In this manner, an orientation of the mailpieces that was achieved during the transfer of the mailpieces to the conveyor belts 150, 160 can be retained.
An especially advantageous configuration of the feed means for the additional transportation containers 195, 395 is configured in such a way that, at least over certain sections, the transportation containers 195, 395 are transported parallel to the conveyor belts 150, 160.
In an especially advantageous embodiment, this is done in that, at least over certain sections, the conveying means for the additional transportation containers 195, 395 are located parallel to the conveyor belts 150, 160 for the mailpieces that are to be put into the additional transportation containers 195, 395.
An especially advantageous configuration of this is characterized in that the conveying means is configured as a conveyor section 199, 399.
In an especially preferred embodiment, the conveyor section 199, 399, which preferably extends parallel to the conveyor belts 150, 160 and advantageously in the same direction but at a much lower transportation speed, is arranged directly below a conveyor belt 150, 160.
In this manner, the mailpieces conveyed on the conveyor belt 150, 160 can reach the additional transportation containers 195, 395 directly, for example, via a chute 198.
Such a further transport of the mailpieces into the additional transportation containers 195, 395 calls for very little processing effort and is also very space-saving so as to allow the feeding of the additional transportation containers 195, 395 to be well integrated into the sorting devices.
Moreover, this also reduces the space requirement for the further transport of the additional transportation containers 195, 395 as well as the required storage space for additional transportation containers 195, 395 to be fed.
In the manner presented, the described sorting device can be integrated into existing postal centers.
In the postal centers, standard letters are canceled in automatic canceling machines. Address reading machines read the address and encode the mailpiece. In fine sorting machines, the letter is sorted in terms of the individual deliverer, parcel compartment systems/large customers, and then the mail volume intended for the deliverer is sorted so as to correspond to the delivery sequence (street number by street number) in the delivery sequence sorting machines. The machine throughput rate is, for example, 36,000 mailpieces per hour=10 letters per second.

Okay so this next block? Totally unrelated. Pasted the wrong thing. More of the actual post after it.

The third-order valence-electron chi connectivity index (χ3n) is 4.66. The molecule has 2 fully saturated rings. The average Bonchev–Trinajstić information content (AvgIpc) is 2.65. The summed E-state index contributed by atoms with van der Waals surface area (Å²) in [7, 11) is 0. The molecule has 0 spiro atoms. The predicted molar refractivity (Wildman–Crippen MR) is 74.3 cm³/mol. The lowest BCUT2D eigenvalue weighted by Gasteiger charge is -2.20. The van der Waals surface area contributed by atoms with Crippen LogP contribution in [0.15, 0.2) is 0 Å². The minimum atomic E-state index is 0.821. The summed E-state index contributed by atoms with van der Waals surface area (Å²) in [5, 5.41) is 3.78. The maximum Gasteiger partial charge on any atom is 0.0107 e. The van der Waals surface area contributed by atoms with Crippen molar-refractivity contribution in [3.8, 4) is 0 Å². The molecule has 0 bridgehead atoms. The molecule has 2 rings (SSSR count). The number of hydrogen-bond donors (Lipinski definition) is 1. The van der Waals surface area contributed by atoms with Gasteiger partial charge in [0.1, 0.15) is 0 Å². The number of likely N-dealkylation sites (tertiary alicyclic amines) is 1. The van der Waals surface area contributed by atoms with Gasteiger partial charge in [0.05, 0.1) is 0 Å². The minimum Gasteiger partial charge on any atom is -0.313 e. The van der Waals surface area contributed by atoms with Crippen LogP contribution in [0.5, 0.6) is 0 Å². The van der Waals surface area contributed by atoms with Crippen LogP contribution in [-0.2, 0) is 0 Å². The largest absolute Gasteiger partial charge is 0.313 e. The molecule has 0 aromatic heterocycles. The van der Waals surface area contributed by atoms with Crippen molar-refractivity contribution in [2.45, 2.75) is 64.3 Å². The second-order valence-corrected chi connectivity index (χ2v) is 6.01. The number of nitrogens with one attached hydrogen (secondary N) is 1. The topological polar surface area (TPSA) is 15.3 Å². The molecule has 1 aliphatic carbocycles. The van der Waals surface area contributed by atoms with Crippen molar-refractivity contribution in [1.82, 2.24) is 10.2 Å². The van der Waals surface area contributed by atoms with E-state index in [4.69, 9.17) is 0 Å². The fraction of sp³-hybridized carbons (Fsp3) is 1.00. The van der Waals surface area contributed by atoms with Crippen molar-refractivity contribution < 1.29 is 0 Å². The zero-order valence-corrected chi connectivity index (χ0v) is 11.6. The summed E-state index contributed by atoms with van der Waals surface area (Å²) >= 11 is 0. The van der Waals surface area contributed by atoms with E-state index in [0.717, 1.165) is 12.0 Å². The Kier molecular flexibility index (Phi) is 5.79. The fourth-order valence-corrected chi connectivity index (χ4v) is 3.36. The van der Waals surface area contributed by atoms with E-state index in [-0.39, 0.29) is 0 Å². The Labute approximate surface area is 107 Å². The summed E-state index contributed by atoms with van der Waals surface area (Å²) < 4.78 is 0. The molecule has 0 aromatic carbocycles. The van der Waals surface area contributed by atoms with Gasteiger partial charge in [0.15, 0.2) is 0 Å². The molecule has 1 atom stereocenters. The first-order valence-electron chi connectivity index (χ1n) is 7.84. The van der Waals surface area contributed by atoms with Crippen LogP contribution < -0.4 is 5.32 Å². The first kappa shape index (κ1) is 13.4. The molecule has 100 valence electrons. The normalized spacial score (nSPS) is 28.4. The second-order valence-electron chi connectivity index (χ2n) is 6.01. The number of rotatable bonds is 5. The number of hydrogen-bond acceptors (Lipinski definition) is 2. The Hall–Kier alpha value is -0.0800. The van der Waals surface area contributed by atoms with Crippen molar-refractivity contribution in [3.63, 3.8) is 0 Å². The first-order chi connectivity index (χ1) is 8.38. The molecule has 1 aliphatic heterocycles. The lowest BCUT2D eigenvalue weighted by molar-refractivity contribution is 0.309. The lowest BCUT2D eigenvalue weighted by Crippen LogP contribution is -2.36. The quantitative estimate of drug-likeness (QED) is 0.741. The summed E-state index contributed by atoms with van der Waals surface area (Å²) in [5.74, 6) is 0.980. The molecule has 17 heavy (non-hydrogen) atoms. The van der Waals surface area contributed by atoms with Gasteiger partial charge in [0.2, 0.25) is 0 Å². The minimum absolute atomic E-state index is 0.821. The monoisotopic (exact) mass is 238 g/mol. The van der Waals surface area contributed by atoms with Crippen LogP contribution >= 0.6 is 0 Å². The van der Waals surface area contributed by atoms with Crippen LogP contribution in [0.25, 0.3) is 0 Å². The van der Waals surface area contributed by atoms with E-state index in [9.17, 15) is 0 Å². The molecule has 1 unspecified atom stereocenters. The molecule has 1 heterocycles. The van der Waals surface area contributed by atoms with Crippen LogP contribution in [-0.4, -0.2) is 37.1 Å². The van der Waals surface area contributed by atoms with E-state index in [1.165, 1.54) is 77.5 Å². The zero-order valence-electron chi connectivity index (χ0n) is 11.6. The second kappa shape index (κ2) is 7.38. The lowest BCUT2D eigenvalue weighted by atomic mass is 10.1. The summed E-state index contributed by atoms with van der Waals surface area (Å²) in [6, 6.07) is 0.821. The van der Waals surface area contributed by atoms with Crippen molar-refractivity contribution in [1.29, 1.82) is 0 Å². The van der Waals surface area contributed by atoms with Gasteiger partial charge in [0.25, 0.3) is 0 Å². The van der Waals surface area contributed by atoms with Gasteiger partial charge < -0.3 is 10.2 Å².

This throughput rate relates to the number of standard mailpieces processed with the sorting device. Moreover, mail of additional postal categories can be present among the processed mailpieces, but the above-described process steps subject these mailpieces to a different processing operation than the standard letters.
In particular, it is advantageous to subject so-called machine-processable mailpieces to different processing steps than other mailpieces. The machine-processable mailpieces are especially standard letters. In particular, mailpieces that are flexible and that have standard dimensions are processed here. Mailpieces that are stiff or that have inflexible inserts and/or thickened edges on one side, or rounded edges or other deviations from standardized dimensions are fed to special processing means by the depicted sorting devices.
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|U.S. Classification||209/584, 209/903, 209/900|
|International Classification||B07C1/12, B07C5/00|
|Cooperative Classification||B07C1/12, Y10S209/90, Y10S209/903|
|Mar 20, 2006||AS||Assignment|
Owner name: DEUTSCHE POST AG, GERMANY
Free format text: ASSIGNMENT OF ASSIGNORS INTEREST;ASSIGNORS:EHRAT, JOSEF;KURTZ, KARL-JOSEF;WEBER, NORBERT;AND OTHERS;REEL/FRAME:017692/0310
Effective date: 20060309
|Jun 11, 2012||REMI||Maintenance fee reminder mailed|
|Oct 28, 2012||LAPS||Lapse for failure to pay maintenance fees|
|Dec 18, 2012||FP||Expired due to failure to pay maintenance fee|
Effective date: 20121028